Nicolette Palombo

Rock of Ages at Haddonfield Plays and Players

When narrator Lonny described the action in Rock of Ages as taking place during “the Reagan Era” my face scrunched. Whatchu talkin’ ‘bout, Lonnie? I thought. My entire memory of that period consists of spending the summer watching the Iran-Contra Hearings. I hoped I wouldn’t start wiggin’ out in the theatre. Then I took a chill pill. I realized that I live in a time when people in government “just say no” to engaging in illegal deals with a hostile foreign power. Theatre goers should feel even more stoked that Haddonfield Plays and Players opted to bring back the era’s best attribute fer sure: the gnarly music. They delivered some schweet renditions in Rock of Ages when I attended the mahvelous performance on July 22, 2017.

The show featured a most fresh premise. Author Christopher D’Arienzo re-worked the old small-town girl goes to Hollywood concept. He crafted the musical in a way so that host of hit songs from the 1980s delivered the 411.

The dancers in this show earned my respect fast; and continued to earn it throughout the entire performance. La’Nise Ambrose did monumental work in coordinating the moves. I give immense credit to dudettes Audrey DiEnno, Katharina Munoz, Tiara Nock and Nicolette Palombo. They kept up the same level of intensity the entire evening; and the show required a lot of intensity to maintain.

The high tech production quality impressed me. Rock of Ages featured a live band and a big screen. Combined with the singing and dancing, it made for a complex show. Director Ed Doyle did an extraordinary job coordinating all these facets.

Anyone interested in the popular music of the 1980s MUST see this show. As a fan of the era’s tunes, I got stoked to hear the rock-o-rama presented in this type of forum. The quality of singing enhanced the tracks much more than I’d expected. How much better these songs sounded when performed by the cast surprised me.

Few would dispute Lou Gramm delivered outstanding vocals during Foreigner’s prime. Performers Michael Robert Anderson and Dana Masterman made him sound dag. They sang one of the best duets I’ve ever heard on “Waiting for a Girl Like You.” They combined with Vinnie DiFillipo to deliver a passionate “I Want to Know What Love Is.”

Mr. Anderson and Ms. Masterman weren’t the only performers who delivered memorable duets. Ed “Rico” Santiago and Aaron Blake combined their skills for a comical rendition of REO Speedwagon’s “I Can’t Fight This Feelin’.”I liked the way they managed to sing this tender ballad in their characters’ voices.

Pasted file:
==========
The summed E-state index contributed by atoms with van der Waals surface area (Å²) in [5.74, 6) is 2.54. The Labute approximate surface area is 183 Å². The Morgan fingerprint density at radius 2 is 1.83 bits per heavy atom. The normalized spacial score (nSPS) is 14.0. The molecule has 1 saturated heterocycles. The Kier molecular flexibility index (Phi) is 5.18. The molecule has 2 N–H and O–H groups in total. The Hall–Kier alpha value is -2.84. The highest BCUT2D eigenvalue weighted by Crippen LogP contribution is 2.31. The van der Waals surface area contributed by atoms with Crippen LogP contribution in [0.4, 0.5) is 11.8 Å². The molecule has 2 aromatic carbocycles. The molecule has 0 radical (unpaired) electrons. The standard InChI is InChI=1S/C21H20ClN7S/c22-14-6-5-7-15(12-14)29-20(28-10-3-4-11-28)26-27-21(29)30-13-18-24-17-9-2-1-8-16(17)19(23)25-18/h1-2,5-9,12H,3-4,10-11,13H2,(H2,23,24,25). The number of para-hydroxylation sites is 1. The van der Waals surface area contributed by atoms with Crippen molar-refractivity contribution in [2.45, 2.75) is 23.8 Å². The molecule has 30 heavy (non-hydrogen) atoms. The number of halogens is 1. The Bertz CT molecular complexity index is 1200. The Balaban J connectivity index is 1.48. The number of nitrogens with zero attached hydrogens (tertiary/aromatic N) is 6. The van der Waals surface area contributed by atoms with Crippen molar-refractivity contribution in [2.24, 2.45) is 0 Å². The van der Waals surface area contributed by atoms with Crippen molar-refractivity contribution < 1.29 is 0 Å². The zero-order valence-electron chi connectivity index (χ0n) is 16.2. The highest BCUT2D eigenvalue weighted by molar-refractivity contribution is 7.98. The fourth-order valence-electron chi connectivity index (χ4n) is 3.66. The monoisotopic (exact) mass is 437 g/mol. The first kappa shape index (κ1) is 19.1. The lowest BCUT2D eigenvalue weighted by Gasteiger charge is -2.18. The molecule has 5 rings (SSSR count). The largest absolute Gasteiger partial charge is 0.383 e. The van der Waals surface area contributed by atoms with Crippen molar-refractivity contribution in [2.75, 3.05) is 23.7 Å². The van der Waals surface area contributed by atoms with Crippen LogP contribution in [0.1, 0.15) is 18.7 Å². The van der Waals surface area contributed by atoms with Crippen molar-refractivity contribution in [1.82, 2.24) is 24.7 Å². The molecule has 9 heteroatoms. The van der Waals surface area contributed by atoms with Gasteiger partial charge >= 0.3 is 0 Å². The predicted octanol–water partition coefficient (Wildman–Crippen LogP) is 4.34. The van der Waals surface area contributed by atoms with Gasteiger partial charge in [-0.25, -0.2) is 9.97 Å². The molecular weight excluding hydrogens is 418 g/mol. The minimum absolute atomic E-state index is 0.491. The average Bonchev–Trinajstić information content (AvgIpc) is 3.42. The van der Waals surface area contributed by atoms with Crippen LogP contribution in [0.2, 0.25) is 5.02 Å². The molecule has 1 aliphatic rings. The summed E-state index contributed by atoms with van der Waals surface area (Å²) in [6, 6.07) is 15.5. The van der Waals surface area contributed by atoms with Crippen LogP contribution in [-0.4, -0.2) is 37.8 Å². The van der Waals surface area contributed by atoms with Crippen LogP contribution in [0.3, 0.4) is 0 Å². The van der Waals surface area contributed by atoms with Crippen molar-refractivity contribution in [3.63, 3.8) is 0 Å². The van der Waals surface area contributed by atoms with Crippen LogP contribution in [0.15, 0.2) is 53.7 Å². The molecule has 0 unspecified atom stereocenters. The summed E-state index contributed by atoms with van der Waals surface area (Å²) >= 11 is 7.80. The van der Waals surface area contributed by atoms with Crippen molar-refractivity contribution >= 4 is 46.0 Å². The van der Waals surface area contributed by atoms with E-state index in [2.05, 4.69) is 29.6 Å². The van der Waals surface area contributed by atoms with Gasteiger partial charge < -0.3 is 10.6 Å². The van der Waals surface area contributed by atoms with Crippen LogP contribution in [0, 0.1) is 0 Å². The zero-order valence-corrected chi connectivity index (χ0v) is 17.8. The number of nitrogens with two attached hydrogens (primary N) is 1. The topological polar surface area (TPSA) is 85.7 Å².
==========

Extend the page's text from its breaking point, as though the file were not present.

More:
Dana Masterman turned in a totally ace performance. While an extremely gifted vocalist, she possesses boss skills for non-verbal communication. This performer’s smiling and upbeat facial expressions reflected those of an idealistic young woman. As the show progressed, Ms. Masterman deftly conveyed disillusion over her character’s romantic problems and career failures. Her shibby inability to quite master pole dancing got laughs, as well.

After hearing Michael Robert Anderson croon these 80s classics, fans would gag on a spoon listening to the originals. Mr. Anderson sang so remarkably well that I had trouble imagining a struggling musician could have such talent. Still, he acted the role of Drew very convincingly. He sustained a high note on “Oh, Sherrie” without vibrato. Singers in 80s cover bands would be well served to study his technique.

The show contained a large cast. No one person could bogart all the accolades. The posse worked very well together and complimented one another’s talents to the max.

Holly Birch Knapp’s performance as the radical Reginia was, well, radical. She displayed exceptional passion leading the “We’re Not Gonna Take It” number.

Vinnie DiFillipo showed fantastic comedy prowess as the randy rock star. Monette Solomon delivered outstanding vocals on “Anyway You Want It” and “Shadows of the Night.” I applaud Bill Zeoli and David Fusco for the ability to sing with authentic German accents. I’d also compliment performers Armando Mendez, Trisha Dennis, Jenn Kopesky-Doyle, Faith McCleery, Jenni Pines, Amanda Frederick, Cara Dickinson, Shannon McClernan and Jeremy Noto for their contributions to the ensemble.

I also enjoyed hearing the live band under Mark Kozachyn’s direction. Eric Madden shred his guitar like a true 80s axe-man.

“So what’s your damage with this production?” You may ask. I found it grody that Antonio Baldasari didn’t have more stage time as Aresenal’s new lead singer. The man possesses a genius for comedy. If Mr. Baldasari stood in front of an audience reading the phone book he’d find a way to make people laugh. In his limited scenes, he still amused the audience.

Rock of Ages reminded me that the 80s contained some choice music. I’m not being bogus when I write that that the cast and crew presented one tubular production. I’ve fallen for this show and I can’t get up. Cowabunga! Grab the Bartles and Jaymes and jet to the theatre. Where’s the beef? It’s totally happening at Haddonfield Plays and Players until August 4th.

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Theatre Review – The Drowsy Chaperone at The Maple Shade Arts Council

I could use many expressions to describe The Maple Shade Arts Council’s presentation of The Drowsy Chaperone: sleep inducing would not be one of them. This Brian Padla directed performance showcased the greatest collection of talent ever assembled in a church basement. When I attended on July 9th, even the audience featured exceptional performance artists. (Rachel Comenzo attended as did other luminaries of the South Jersey community theater community.) An entertaining evening of music and comedy resulted.